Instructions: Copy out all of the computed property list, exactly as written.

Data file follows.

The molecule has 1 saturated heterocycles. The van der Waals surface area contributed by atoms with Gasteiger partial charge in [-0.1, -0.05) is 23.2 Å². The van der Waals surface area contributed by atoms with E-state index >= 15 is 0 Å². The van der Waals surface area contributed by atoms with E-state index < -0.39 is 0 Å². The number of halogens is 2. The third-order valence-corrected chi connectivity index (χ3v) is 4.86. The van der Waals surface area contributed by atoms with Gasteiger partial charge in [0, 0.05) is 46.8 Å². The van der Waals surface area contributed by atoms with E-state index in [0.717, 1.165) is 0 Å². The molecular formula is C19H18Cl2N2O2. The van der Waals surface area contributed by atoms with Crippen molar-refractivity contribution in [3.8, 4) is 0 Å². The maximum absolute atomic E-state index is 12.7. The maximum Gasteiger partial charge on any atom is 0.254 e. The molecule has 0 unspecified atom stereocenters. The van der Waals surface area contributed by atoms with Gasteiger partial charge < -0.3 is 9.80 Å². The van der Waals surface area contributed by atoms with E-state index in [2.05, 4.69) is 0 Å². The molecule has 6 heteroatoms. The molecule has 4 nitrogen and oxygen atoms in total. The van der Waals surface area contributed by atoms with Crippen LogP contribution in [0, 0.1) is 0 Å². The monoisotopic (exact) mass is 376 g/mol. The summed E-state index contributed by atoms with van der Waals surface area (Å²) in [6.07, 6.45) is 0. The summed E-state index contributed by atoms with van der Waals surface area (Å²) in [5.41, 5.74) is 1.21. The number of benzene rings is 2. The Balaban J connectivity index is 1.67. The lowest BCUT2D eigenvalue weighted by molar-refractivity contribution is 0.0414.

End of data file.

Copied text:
The molecule has 1 saturated heterocycles. The van der Waals surface area contributed by atoms with Gasteiger partial charge in [-0.1, -0.05) is 23.2 Å². The van der Waals surface area contributed by atoms with E-state index >= 15 is 0 Å². The van der Waals surface area contributed by atoms with E-state index < -0.39 is 0 Å². The number of halogens is 2. The third-order valence-corrected chi connectivity index (χ3v) is 4.86. The van der Waals surface area contributed by atoms with Gasteiger partial charge in [0, 0.05) is 46.8 Å². The van der Waals surface area contributed by atoms with E-state index in [0.717, 1.165) is 0 Å². The molecular formula is C19H18Cl2N2O2. The van der Waals surface area contributed by atoms with Crippen molar-refractivity contribution in [3.8, 4) is 0 Å². The maximum absolute atomic E-state index is 12.7. The maximum Gasteiger partial charge on any atom is 0.254 e. The molecule has 0 unspecified atom stereocenters. The van der Waals surface area contributed by atoms with Gasteiger partial charge < -0.3 is 9.80 Å². The van der Waals surface area contributed by atoms with E-state index in [2.05, 4.69) is 0 Å². The molecule has 6 heteroatoms. The molecule has 4 nitrogen and oxygen atoms in total. The van der Waals surface area contributed by atoms with Crippen LogP contribution in [0, 0.1) is 0 Å². The monoisotopic (exact) mass is 376 g/mol. The summed E-state index contributed by atoms with van der Waals surface area (Å²) in [6.07, 6.45) is 0. The summed E-state index contributed by atoms with van der Waals surface area (Å²) in [5.41, 5.74) is 1.21. The number of benzene rings is 2. The Balaban J connectivity index is 1.67. The lowest BCUT2D eigenvalue weighted by molar-refractivity contribution is 0.0414.